Brooklyn-born Rita Hazan, who began her beauty apprenticeship under Oribe, has been a colorist to the stars for the past 15 years. Her namesake Manhattan salon has seen the likes of JLo, Carmen Electra, and Brooke Shields. You might not think color impacts curls and vice-versa, but it does. Before speaking with Rita to find out how, I tried her newest product, Foaming Color Gloss ($26). It comes in three shades: Golden Tones for blondes, brunettes, and redheads; Violet Tones to eliminate yellow from from gray hair; and Ultimate Shine that’s for everyone, especially those with “virgin”, or never-colored, hair. Are there any such people?
After shampooing and before conditioning, I ran the light, moussey Golden Tones foam through my hair with my fingers, did the rest of my body for three minutes, rinsed it out, and carried on with the rest of my routine. Results? Extra-shiny, extra-soft hair with extra-vibrant color. Loved. It’s like taking hair vitamins, with Provitamin B5 and Silk Amino Acid, and zero ammonia, sulfates, or parabens. Not that straight-haired chicas can’t benefit from this. But we curly girls need all the lightweight conditioning we can get.
Anders: Rita, are there any specific color concerns with curly-haired Latinas in terms of texture and the effect that color can have?
Hazan: Yes. Because strands of hair clump together to create one single curl. Fine highlights can get lost. You need a more dramatic technique when coloring curly hair so that you have the right amount of contrast and dimension.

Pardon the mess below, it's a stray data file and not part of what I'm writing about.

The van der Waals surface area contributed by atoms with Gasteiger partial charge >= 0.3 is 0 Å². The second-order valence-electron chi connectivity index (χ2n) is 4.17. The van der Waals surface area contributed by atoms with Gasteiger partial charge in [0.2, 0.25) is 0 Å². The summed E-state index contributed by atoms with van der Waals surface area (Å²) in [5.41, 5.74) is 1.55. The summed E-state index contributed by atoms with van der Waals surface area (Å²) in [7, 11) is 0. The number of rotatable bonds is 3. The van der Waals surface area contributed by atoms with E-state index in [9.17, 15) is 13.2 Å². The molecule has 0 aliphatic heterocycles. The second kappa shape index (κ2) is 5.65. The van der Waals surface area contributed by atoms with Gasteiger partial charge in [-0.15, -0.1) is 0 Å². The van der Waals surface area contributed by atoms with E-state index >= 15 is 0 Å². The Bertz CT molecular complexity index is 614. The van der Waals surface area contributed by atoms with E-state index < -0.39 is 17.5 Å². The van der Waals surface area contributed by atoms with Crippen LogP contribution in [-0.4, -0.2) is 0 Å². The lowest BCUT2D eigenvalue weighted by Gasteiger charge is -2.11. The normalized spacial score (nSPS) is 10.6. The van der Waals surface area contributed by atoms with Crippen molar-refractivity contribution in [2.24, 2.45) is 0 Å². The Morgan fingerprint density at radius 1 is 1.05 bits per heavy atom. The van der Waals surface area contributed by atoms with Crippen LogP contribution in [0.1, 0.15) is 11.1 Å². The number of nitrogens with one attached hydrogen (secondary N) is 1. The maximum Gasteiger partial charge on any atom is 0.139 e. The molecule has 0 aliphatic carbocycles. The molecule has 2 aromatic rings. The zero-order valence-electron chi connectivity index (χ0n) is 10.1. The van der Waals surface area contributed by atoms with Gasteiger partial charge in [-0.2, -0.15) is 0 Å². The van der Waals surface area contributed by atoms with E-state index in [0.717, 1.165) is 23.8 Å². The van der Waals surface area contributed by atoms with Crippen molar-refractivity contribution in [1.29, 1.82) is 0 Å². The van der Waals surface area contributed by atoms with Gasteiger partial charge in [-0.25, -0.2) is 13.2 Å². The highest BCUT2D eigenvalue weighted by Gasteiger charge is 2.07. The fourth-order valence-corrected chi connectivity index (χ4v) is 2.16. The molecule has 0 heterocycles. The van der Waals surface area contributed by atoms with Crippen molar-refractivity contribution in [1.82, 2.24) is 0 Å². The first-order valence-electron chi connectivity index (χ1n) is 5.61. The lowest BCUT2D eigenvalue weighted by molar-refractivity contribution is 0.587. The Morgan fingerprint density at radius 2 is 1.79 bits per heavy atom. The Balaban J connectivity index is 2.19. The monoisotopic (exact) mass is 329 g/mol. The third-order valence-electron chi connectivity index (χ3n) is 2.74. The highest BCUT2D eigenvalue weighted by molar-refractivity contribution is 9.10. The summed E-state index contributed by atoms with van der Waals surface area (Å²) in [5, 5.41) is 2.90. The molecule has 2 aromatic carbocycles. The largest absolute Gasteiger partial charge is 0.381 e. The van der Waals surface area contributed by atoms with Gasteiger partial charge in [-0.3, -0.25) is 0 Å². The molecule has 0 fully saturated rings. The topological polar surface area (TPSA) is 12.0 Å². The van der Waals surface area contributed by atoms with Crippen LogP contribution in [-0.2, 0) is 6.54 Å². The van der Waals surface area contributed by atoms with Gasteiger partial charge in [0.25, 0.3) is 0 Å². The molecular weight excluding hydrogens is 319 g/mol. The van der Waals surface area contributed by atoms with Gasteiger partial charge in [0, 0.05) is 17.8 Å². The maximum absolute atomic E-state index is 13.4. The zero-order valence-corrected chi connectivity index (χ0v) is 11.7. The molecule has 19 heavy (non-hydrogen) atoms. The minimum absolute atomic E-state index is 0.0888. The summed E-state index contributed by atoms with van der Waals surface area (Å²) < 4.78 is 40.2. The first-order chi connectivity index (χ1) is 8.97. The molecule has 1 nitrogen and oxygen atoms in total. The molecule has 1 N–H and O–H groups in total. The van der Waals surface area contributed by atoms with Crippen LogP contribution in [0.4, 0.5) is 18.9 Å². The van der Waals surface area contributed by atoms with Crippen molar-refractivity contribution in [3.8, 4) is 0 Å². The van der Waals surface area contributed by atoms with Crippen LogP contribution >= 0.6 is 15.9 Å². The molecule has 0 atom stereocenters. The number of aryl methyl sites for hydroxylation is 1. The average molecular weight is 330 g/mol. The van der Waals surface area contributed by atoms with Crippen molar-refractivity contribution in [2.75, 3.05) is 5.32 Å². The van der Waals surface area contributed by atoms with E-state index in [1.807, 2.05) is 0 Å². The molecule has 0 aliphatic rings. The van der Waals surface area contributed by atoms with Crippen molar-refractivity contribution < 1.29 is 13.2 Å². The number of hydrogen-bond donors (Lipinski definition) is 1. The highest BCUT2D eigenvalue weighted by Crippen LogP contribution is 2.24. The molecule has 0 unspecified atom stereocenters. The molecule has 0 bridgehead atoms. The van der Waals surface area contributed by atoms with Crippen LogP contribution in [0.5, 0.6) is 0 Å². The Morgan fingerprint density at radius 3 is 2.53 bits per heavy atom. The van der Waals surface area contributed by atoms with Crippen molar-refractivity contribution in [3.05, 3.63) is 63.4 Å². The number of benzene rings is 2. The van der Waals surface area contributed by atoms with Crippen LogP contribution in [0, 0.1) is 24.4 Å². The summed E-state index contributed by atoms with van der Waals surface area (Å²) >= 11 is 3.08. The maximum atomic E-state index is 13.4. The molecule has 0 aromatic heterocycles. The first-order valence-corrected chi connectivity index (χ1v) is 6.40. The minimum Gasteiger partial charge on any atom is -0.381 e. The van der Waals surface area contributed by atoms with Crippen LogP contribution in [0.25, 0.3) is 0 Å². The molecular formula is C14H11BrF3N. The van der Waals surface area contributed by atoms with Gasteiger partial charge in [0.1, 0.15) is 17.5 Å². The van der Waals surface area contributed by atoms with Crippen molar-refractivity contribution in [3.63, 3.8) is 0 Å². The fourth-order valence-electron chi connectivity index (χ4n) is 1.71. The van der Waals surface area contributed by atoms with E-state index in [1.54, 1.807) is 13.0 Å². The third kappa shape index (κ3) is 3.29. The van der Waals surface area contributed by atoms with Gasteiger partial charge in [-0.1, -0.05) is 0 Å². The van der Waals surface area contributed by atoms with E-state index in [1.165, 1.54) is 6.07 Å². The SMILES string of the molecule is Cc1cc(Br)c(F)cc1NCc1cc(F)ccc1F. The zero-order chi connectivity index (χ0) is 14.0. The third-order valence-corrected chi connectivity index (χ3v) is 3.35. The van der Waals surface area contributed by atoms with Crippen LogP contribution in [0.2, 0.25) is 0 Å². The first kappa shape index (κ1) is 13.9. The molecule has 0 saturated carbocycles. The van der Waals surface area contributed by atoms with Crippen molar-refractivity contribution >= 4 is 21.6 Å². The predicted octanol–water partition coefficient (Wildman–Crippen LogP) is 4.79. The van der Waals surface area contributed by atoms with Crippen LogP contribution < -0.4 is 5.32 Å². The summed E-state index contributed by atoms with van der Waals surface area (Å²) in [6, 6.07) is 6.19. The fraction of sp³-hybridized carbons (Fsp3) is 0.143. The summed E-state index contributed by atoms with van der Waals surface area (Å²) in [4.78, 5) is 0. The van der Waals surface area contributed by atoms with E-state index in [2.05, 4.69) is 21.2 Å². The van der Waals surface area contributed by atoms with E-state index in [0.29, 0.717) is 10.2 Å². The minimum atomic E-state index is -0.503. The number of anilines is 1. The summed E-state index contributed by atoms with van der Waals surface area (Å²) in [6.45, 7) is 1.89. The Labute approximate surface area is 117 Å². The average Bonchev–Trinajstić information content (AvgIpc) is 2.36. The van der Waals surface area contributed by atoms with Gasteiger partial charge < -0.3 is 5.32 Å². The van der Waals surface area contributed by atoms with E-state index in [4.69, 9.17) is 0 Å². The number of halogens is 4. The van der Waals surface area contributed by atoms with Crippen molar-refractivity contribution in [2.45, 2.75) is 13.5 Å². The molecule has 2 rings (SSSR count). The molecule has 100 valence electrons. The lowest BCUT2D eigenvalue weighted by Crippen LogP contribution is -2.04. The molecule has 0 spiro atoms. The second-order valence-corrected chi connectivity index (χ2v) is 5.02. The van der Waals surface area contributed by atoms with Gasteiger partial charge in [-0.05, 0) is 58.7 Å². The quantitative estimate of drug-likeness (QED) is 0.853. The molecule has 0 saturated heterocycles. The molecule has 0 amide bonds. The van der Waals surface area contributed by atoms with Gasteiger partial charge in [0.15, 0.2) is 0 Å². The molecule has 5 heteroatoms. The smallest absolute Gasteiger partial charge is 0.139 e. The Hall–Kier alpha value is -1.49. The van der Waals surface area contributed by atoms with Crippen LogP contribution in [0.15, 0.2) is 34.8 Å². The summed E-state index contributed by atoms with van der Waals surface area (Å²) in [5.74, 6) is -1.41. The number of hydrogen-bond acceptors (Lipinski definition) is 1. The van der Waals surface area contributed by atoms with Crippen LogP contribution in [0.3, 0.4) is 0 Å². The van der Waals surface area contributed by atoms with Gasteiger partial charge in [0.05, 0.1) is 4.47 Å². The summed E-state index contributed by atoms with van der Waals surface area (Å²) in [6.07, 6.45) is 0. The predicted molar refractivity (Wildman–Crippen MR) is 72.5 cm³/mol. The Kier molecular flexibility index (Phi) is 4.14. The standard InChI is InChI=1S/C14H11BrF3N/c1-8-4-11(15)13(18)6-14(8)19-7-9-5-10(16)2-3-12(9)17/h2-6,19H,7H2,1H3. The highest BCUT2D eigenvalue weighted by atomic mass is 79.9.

Anders: If a curly girl can’t come see you, what should she ask her colorist to keep in mind?
Hazan: Her texture. And that curly hair can be a bit more fragile than straight hair, so you should be extra-cautious when coloring.
Anders: Can color actually help the health of curly hair?
Hazan: If done right, using vegetable dyes, toners, and glosses can keep curly hair shiny.
Anders: Curly hair often looks un-shiny and kind of dry. What do you advise to improve those issues?
Hazan: Try not to over-process and always use serums and products for shine. My Foaming Color Gloss will help keep curly hair shiny all month long. (Note: You can use the gentle Gloss as often as you like.)
Anders: Any other tips for curly hair maintenance?
Hazan: Curly hair always needs to be hydrated and moisturized. So look for products that use those terms. Also, deep-conditioning treatments once or twice a week are very helpful.